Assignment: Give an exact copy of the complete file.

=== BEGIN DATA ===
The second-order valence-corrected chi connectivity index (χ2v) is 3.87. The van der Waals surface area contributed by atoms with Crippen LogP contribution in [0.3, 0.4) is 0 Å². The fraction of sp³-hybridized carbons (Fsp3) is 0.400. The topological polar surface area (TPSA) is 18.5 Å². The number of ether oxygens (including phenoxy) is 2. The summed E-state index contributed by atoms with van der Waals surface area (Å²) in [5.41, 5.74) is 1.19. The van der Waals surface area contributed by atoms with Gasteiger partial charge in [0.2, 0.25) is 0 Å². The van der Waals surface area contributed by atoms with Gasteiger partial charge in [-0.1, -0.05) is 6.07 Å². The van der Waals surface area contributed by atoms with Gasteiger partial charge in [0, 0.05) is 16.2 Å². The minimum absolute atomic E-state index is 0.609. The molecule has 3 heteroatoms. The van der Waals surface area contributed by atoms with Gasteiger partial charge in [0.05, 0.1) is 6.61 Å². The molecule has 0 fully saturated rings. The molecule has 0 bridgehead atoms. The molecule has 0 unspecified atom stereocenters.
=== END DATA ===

The second-order valence-corrected chi connectivity index (χ2v) is 3.87. The van der Waals surface area contributed by atoms with Crippen LogP contribution in [0.3, 0.4) is 0 Å². The fraction of sp³-hybridized carbons (Fsp3) is 0.400. The topological polar surface area (TPSA) is 18.5 Å². The number of ether oxygens (including phenoxy) is 2. The summed E-state index contributed by atoms with van der Waals surface area (Å²) in [5.41, 5.74) is 1.19. The van der Waals surface area contributed by atoms with Gasteiger partial charge in [0.2, 0.25) is 0 Å². The van der Waals surface area contributed by atoms with Gasteiger partial charge in [-0.1, -0.05) is 6.07 Å². The van der Waals surface area contributed by atoms with Gasteiger partial charge in [0, 0.05) is 16.2 Å². The minimum absolute atomic E-state index is 0.609. The molecule has 3 heteroatoms. The van der Waals surface area contributed by atoms with Gasteiger partial charge in [0.05, 0.1) is 6.61 Å². The molecule has 0 fully saturated rings. The molecule has 0 bridgehead atoms. The molecule has 0 unspecified atom stereocenters.